Acute kidney injury in sepsis.

Détails

ID Serval
serval:BIB_60F530FED5C1
Type
Article: article d'un périodique ou d'un magazine.
Sous-type
Synthèse (review): revue aussi complète que possible des connaissances sur un sujet, rédigée à partir de l'analyse exhaustive des travaux publiés.
Collection
Publications
Institution
Titre
Acute kidney injury in sepsis.
Périodique
Intensive care medicine
Auteur(s)
Bellomo R., Kellum J.A., Ronco C., Wald R., Martensson J., Maiden M., Bagshaw S.M., Glassford N.J., Lankadeva Y., Vaara S.T., Schneider A.
ISSN
1432-1238 (Electronic)
ISSN-L
0342-4642
Statut éditorial
Publié
Date de publication
06/2017
Peer-reviewed
Oui
Volume
43
Numéro
6
Pages
816-828
Langue
anglais
Notes
Publication types: Journal Article ; Review
Publication Status: ppublish
Résumé
Acute kidney injury (AKI) and sepsis carry consensus definitions. The simultaneous presence of both identifies septic AKI. Septic AKI is the most common AKI syndrome in ICU and accounts for approximately half of all such AKI. Its pathophysiology remains poorly understood, but animal models and lack of histological changes suggest that, at least initially, septic AKI may be a functional phenomenon with combined microvascular shunting and tubular cell stress. The diagnosis remains based on clinical assessment and measurement of urinary output and serum creatinine. However, multiple biomarkers and especially cell cycle arrest biomarkers are gaining acceptance. Prevention of septic AKI remains based on the treatment of sepsis and on early resuscitation. Such resuscitation relies on the judicious use of both fluids and vasoactive drugs. In particular, there is strong evidence that starch-containing fluids are nephrotoxic and decrease renal function and suggestive evidence that chloride-rich fluid may also adversely affect renal function. Vasoactive drugs have variable effects on renal function in septic AKI. At this time, norepinephrine is the dominant agent, but vasopressin may also have a role. Despite supportive therapies, renal function may be temporarily or completely lost. In such patients, renal replacement therapy (RRT) becomes necessary. The optimal intensity of this therapy has been established, while the timing of when to commence RRT is now a focus of investigation. If sepsis resolves, the majority of patients recover renal function. Yet, even a single episode of septic AKI is associated with increased subsequent risk of chronic kidney disease.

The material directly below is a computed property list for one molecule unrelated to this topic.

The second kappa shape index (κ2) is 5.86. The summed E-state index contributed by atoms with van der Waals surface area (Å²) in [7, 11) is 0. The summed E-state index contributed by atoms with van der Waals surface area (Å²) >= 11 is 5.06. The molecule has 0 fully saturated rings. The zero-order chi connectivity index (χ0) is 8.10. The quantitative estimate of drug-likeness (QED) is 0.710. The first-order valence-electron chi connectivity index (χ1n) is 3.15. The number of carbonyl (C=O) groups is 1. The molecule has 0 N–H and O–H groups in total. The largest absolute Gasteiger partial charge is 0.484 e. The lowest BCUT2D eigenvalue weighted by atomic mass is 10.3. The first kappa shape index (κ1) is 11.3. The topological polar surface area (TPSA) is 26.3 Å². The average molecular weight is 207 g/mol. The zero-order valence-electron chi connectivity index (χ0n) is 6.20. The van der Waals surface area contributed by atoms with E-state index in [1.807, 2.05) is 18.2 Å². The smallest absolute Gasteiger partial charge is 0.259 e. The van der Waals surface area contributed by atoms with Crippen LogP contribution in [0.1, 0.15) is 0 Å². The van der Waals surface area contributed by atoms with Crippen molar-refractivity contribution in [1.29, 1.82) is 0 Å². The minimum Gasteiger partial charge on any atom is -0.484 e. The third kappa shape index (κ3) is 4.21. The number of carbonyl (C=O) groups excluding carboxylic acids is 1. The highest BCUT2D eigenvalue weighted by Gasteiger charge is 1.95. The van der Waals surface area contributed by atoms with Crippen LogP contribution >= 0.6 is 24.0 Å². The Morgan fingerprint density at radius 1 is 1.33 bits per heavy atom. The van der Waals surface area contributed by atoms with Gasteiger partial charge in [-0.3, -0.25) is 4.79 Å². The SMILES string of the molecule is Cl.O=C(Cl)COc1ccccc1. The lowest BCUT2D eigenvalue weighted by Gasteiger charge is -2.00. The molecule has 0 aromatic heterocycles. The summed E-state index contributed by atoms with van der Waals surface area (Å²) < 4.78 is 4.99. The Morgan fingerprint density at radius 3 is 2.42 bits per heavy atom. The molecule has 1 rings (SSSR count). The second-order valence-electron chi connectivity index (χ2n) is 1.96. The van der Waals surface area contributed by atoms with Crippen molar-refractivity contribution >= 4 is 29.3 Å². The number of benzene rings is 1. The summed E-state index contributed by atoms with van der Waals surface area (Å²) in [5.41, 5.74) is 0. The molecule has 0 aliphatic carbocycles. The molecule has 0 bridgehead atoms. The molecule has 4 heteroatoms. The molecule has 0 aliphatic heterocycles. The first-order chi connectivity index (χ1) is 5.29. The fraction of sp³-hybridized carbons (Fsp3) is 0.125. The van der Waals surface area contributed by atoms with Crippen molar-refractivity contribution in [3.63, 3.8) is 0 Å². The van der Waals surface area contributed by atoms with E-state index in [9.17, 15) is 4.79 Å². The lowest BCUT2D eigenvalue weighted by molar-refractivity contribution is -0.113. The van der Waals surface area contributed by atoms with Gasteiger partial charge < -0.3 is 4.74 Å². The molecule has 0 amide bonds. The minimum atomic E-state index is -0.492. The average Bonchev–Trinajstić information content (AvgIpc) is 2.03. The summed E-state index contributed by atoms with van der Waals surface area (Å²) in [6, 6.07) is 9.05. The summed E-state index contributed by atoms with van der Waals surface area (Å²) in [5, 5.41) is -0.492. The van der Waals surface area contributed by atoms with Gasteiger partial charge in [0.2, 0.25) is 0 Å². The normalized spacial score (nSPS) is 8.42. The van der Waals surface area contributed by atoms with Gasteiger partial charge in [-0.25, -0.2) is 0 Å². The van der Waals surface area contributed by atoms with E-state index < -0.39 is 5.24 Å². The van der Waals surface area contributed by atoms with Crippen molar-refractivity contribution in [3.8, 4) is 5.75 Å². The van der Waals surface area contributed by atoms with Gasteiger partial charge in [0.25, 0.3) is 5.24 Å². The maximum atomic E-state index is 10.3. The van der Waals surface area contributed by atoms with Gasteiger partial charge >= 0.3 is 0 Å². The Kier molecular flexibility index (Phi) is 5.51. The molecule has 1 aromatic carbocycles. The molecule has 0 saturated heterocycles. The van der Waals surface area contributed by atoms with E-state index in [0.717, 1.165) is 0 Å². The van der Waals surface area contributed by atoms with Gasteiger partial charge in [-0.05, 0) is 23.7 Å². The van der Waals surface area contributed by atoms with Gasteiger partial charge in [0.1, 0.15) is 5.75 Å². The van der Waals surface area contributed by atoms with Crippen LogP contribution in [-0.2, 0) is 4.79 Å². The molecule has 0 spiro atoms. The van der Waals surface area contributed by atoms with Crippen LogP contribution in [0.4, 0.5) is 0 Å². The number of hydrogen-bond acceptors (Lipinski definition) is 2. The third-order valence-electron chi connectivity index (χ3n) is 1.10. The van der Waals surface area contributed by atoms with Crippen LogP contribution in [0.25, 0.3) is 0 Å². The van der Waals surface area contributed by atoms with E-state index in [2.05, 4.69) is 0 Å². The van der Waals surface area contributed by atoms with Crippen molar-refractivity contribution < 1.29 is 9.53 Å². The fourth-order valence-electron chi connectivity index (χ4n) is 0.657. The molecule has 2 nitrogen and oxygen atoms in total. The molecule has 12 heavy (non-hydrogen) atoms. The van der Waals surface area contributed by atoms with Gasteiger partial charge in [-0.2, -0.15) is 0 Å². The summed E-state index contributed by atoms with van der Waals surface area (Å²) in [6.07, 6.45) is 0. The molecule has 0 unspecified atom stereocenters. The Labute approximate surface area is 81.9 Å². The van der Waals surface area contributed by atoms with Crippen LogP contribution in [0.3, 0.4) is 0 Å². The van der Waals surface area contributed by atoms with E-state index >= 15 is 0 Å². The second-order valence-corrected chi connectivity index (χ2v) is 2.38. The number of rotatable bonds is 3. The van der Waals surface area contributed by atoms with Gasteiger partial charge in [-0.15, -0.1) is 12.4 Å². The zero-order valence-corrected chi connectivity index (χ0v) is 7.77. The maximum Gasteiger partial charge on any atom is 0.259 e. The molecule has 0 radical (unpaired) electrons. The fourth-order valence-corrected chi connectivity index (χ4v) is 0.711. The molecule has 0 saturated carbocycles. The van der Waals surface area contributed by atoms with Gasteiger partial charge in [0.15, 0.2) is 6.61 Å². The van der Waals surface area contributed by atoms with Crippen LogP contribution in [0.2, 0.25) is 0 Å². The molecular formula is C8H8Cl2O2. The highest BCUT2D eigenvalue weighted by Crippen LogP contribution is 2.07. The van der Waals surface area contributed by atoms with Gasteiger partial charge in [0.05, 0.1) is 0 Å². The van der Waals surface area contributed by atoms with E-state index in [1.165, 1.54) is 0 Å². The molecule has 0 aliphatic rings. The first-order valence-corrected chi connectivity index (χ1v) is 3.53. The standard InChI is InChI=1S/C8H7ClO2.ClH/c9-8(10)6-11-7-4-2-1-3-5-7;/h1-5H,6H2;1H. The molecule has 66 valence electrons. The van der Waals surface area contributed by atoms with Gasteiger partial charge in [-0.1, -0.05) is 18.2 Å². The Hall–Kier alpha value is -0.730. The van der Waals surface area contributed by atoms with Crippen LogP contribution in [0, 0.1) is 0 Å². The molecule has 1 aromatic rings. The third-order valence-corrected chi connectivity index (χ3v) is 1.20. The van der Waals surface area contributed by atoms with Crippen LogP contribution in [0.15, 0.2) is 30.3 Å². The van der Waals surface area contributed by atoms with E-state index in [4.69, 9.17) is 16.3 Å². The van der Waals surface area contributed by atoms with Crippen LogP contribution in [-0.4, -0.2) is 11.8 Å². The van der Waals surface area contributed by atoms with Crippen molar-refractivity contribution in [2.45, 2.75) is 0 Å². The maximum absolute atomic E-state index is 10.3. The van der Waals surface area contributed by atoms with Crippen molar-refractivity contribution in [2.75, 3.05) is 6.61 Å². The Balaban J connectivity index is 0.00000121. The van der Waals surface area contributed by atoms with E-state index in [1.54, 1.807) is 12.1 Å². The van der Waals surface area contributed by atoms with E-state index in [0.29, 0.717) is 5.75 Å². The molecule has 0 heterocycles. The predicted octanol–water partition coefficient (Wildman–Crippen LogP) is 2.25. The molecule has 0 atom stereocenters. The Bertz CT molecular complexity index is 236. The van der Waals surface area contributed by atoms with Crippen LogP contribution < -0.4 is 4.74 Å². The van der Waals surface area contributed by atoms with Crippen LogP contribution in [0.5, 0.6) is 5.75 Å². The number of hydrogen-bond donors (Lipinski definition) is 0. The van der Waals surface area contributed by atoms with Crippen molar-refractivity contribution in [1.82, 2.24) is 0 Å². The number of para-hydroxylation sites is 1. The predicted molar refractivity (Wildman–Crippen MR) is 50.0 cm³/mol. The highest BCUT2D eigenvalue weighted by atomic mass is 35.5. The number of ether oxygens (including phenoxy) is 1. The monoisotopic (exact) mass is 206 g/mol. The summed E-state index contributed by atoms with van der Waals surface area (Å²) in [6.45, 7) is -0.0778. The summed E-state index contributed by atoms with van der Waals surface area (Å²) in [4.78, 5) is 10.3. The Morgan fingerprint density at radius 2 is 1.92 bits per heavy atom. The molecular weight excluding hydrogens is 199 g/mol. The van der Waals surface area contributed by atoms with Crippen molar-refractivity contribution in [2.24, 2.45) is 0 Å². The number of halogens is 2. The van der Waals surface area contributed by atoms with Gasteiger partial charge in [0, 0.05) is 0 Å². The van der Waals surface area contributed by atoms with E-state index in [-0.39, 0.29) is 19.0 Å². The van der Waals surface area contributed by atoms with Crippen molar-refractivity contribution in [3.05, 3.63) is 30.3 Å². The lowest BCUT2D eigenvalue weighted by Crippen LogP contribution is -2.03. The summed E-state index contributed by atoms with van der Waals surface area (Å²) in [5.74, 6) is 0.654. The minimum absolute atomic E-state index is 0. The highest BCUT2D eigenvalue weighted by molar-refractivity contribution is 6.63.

Mots-clé
Acute Kidney Injury/etiology, Acute Kidney Injury/therapy, Biomarkers/blood, Creatinine/blood, Critical Care/methods, Humans, Intensive Care Units, Kidney/physiopathology, Kidney Function Tests, Renal Replacement Therapy/methods, Sepsis/complications, Acute kidney injury, Biomarkers, Creatinine, Recovery, Renal replacement therapy, Sepsis
Pubmed
Web of science
Création de la notice
04/07/2017 11:39
Dernière modification de la notice
20/08/2019 15:18
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